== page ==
‘And the police?’ asked Antoine. ‘Who’s in charge? We’re deep in gendarme territory here.’
To someone not French, that might seem a little opaque. Gendarme territory? What’s that? Well, actually, it’s simple: in France, you have ‘la police’, who are policemen, and ‘la gendarmerie’, who are sort of policemen too, but technically speaking are soldiers. They don’t go off and fight in far-flung trouble spots, but they belong to the army, not the police, and they have army ranks like brigadier, major, lieutenant-colonel and so on. Logically, then, they’re run by two different ministries: the gendarmes by the Ministry of Defence, the police by the Ministry of the Interior. And just to make sure everyone knows who they’re dealing with, they have different territories. The gendarmes are in the country, but commit an offence in a town with more than 20,000 inhabitants and you’ll have the police on your heels.
It’s a strange system, but it seems to work quite well, at least when you go to the cinema. I love it in the American flicks – sorry, movies – when Tommy Lee Jones says, ‘Move over, asshole. The FBI is running this show from now on.’ You don’t get that in France. Eh, toi, gendarme, casse-toi! C’est pour la police maintenant! Nope, doesn’t happen, at least not in films (though that may be because French films are either slapstick comedies or profound discussions about love, food and existentialism).
On the whole, the French themselves don’t make a big distinction. Both a gendarme and a policeman are flics – a slang term with several possible explanations. The one I favour is an abbreviation of fligarde, the name of the truncheon carried by the first militia men.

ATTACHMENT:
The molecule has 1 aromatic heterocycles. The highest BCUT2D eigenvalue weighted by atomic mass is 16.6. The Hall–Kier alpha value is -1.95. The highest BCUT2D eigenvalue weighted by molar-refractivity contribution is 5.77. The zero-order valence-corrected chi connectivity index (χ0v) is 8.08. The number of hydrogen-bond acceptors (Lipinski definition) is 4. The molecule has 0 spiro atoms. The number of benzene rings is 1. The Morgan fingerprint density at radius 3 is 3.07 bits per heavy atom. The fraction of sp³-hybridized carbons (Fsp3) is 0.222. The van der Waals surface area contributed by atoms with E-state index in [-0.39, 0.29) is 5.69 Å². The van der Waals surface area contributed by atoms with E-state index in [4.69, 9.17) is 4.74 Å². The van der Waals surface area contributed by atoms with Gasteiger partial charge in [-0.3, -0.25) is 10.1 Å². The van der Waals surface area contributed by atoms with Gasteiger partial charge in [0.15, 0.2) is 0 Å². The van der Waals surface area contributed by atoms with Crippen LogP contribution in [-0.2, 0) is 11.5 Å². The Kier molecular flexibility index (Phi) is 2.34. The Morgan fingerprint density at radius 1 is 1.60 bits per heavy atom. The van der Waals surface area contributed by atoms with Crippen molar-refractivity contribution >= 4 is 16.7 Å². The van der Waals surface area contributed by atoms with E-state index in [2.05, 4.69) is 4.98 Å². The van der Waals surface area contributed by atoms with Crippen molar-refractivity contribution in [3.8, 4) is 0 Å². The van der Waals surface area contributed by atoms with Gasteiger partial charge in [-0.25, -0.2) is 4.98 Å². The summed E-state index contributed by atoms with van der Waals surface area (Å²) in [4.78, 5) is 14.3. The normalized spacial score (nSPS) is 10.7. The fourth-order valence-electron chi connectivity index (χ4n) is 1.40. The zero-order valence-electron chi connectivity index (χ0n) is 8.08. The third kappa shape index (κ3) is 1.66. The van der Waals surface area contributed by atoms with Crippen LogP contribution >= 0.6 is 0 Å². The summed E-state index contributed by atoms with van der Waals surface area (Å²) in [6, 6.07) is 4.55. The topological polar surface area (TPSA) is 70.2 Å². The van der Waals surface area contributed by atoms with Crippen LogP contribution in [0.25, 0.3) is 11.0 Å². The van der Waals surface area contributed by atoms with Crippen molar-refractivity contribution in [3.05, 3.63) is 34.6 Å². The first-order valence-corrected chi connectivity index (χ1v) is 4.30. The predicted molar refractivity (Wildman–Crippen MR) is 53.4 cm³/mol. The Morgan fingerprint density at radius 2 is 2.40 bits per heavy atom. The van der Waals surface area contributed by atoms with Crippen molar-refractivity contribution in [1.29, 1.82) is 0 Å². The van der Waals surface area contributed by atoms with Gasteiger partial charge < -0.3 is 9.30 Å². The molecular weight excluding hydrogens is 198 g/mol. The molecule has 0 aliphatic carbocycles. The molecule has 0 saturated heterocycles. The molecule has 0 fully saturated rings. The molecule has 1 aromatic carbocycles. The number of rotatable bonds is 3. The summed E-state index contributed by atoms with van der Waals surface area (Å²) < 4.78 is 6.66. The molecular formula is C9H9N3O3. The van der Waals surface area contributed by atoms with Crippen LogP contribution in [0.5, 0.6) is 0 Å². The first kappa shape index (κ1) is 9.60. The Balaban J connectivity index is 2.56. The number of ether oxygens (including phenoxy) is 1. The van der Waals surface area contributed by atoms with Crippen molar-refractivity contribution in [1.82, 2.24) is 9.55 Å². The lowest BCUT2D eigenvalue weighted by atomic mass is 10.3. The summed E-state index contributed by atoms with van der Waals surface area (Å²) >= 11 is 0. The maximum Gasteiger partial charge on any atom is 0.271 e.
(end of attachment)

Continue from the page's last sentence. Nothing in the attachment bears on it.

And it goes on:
These days, of course, truncheons are not enough. Arriving in France, it took me a while to get used to the guns, especially as there were routine stories of the flics not hesitating to use them. Though still largely unarmed, the British police have upped the machismo considerably, but when I left, they were bobbies on the beat, sauntering down the street saying, ‘Evenin’ all’ and touching the rim of their helmet.
‘It’s funny, Vincent Darlier said that too. Seeing the way I cared actually stopped him resigning.’ Magali laughed. ‘Can you imagine that? But then he’s got a bit of a crush on me.’
‘Really? A gendarme?’
‘They’re human beings, you know. Just with silly hats.’
Yes, flics are real people. I still have a bit of trouble with that. As researcher Camillo de Camargo says, ‘When they put on their uniform it seems that they adopt the authority that goes with it, contributing to what is known as the ‘police personality’.’ She’s talking there about the US, but the same applies in France. I’m sure when they go back home, they’re normal Frenchmen who discuss love, food and existentialism – OK, maybe just love and food – but when out on the street, they don the mean persona with great conviction.
Far be it from me to suggest they deserve it, but given their readiness with the boot (OK, only some of them, I know), it’s somewhat ironic to see them demonstrate, as they did the other day, against ‘anti-flic hatred.’
The gendarmes in One Green Bottle are more obtuse than nasty, but they still don’t exactly shine. If they did, there wouldn’t be much for Magali to do. It’s a private investigator novel, not a police procedural – the P.I. works outside or against the police force. But maybe I’m doing the flics an injustice – I should have made Magali a gendarmette.
This post is part of Phoebe’s forum for fascinating French phenomena, All About France.
This series of keys to One Green Bottle provides background information about the process of writing it.
Key n° 1: The setting: Sentabour
Key n° 2: The main character: Magali
Key n° 3: Grief personified: Charlotte
Key n° 4: The painter of Provence: Cézanne
Key n° 5: The killer’s criteria: locations
Key n° 6: Aston Martins and Broomsticks: the detective plaque